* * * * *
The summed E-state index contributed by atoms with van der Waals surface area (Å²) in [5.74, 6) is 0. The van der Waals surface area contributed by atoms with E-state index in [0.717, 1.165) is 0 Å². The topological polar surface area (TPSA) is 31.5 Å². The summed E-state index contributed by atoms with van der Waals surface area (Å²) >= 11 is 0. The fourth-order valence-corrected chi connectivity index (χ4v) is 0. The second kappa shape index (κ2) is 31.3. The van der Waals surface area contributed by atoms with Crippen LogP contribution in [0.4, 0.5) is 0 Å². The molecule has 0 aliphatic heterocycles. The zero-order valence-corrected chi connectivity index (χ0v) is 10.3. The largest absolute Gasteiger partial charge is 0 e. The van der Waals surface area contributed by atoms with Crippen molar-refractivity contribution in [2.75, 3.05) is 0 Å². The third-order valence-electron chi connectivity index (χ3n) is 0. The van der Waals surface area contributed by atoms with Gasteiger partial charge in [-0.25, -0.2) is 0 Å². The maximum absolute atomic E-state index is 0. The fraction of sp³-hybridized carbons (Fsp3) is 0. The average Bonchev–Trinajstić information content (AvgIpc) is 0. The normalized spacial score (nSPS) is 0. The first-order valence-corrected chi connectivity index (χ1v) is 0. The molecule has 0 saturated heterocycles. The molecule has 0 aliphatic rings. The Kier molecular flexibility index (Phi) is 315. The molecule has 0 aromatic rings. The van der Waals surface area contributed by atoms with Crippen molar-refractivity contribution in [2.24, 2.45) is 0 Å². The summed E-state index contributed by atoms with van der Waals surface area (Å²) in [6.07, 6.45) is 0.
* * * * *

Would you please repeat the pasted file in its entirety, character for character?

The summed E-state index contributed by atoms with van der Waals surface area (Å²) in [5.74, 6) is 0. The van der Waals surface area contributed by atoms with E-state index in [0.717, 1.165) is 0 Å². The topological polar surface area (TPSA) is 31.5 Å². The summed E-state index contributed by atoms with van der Waals surface area (Å²) >= 11 is 0. The fourth-order valence-corrected chi connectivity index (χ4v) is 0. The second kappa shape index (κ2) is 31.3. The van der Waals surface area contributed by atoms with Crippen LogP contribution in [0.4, 0.5) is 0 Å². The molecule has 0 aliphatic heterocycles. The zero-order valence-corrected chi connectivity index (χ0v) is 10.3. The largest absolute Gasteiger partial charge is 0 e. The van der Waals surface area contributed by atoms with Crippen molar-refractivity contribution in [2.75, 3.05) is 0 Å². The third-order valence-electron chi connectivity index (χ3n) is 0. The van der Waals surface area contributed by atoms with Gasteiger partial charge in [-0.25, -0.2) is 0 Å². The maximum absolute atomic E-state index is 0. The fraction of sp³-hybridized carbons (Fsp3) is 0. The average Bonchev–Trinajstić information content (AvgIpc) is 0. The normalized spacial score (nSPS) is 0. The first-order valence-corrected chi connectivity index (χ1v) is 0. The molecule has 0 saturated heterocycles. The molecule has 0 aliphatic rings. The Kier molecular flexibility index (Phi) is 315. The molecule has 0 aromatic rings. The van der Waals surface area contributed by atoms with Crippen molar-refractivity contribution in [2.24, 2.45) is 0 Å². The summed E-state index contributed by atoms with van der Waals surface area (Å²) in [6.07, 6.45) is 0.